Many pond owners hope to attract a few turtles to their ponds. Turtles are quiet, attractive, popular with children, and they eat lots of mosquitoes and other pesky insects.
There are a number of ways you can help make your pond more attractive to turtles:
A Turtle-Friendly Pond
Turtles appreciate a pond with a gentle slope that allows them to easily climb in and out of the water, as well as providing both shallow basking areas and deeper swimming areas. If you have an existing pond with steep edges, you can provide a log or platform lying partly in the water and partly on the banks in order to allow them access to the water.
Turtles also enjoy floating logs or other dark colored basking platforms in deeper water. They prefer dark colors because they are warmer. Ideally, these basking platforms should not touch the banks of the pond. Turtles prefer “island” platforms because there is less risk of being attacked by land-dwelling predators.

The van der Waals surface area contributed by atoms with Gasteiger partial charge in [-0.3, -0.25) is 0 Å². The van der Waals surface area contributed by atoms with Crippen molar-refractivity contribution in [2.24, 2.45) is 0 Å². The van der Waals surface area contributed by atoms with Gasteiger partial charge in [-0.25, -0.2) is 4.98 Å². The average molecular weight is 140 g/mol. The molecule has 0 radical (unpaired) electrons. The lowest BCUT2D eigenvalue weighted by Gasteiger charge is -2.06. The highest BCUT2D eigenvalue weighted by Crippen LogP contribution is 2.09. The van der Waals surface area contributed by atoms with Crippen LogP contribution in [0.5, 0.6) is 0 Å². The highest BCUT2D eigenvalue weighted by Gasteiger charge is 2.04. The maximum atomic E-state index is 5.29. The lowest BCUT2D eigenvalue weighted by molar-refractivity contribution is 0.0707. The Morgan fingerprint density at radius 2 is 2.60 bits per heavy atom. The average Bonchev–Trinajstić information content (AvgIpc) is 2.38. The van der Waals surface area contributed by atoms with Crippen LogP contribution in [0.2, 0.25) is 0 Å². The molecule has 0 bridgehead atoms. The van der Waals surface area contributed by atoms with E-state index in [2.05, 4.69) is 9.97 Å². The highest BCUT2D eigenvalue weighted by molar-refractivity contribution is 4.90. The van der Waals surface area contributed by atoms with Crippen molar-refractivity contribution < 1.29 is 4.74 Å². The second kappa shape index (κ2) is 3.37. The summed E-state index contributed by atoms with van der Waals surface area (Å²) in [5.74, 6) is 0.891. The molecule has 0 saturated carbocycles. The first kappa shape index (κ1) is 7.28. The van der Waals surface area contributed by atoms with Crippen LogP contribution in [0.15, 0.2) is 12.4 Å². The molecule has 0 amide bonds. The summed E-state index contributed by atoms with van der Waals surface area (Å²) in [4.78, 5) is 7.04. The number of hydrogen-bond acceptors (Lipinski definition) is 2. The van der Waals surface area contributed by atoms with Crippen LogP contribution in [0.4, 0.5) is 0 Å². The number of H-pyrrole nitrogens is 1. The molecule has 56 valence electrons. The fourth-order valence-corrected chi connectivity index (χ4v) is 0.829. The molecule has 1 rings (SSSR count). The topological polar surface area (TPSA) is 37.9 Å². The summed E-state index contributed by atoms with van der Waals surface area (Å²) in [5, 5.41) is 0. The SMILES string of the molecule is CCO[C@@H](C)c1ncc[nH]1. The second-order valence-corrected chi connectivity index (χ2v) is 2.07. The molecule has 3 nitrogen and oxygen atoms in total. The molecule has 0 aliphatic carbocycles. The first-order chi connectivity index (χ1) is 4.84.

Turtles are omniovores and will appreciate a variety of aquatic plants in addition to animal prey such as insects and minnows. Whenever possible, choose aquatic plants native to your region, as these will be most popular with turtles and other native wildlife.
If you live in an area with cold winter temperatures, you will need to provide a hibernation spot. If your pond is deep enough that it never freezes all the way to the bottom, your turtles can overwinter in the pond itself. In late fall, sink tray of sand or dirt in the deepest part of your pond. The turtles will bury themselves in the tray for the winter.
Never allow a pond containing hibernating turtles to freeze over completely, or the turtles could suffocate. You can use a floating pond heater to keep a small hole in the ice to allow gases to escape.
If your pond is too shallow to provide a safe spot for overwintering, you can collect your turtles and hibernate them artificially in a cool garage or basement. This is a difficult and delicate procedure, so consult an expert before getting started. A good starting point is this hibernation guide.
Collecting turtles from the wild is illegal in many states. If you find a turtle on the road, it is best to move it gently to the side it appears to be heading for (or whichever side is safer and easier for you to move it to), rather than to take it home with you.
Consult your local Fish and Wildlife agency or a similar organization before bringing any turtles home with you.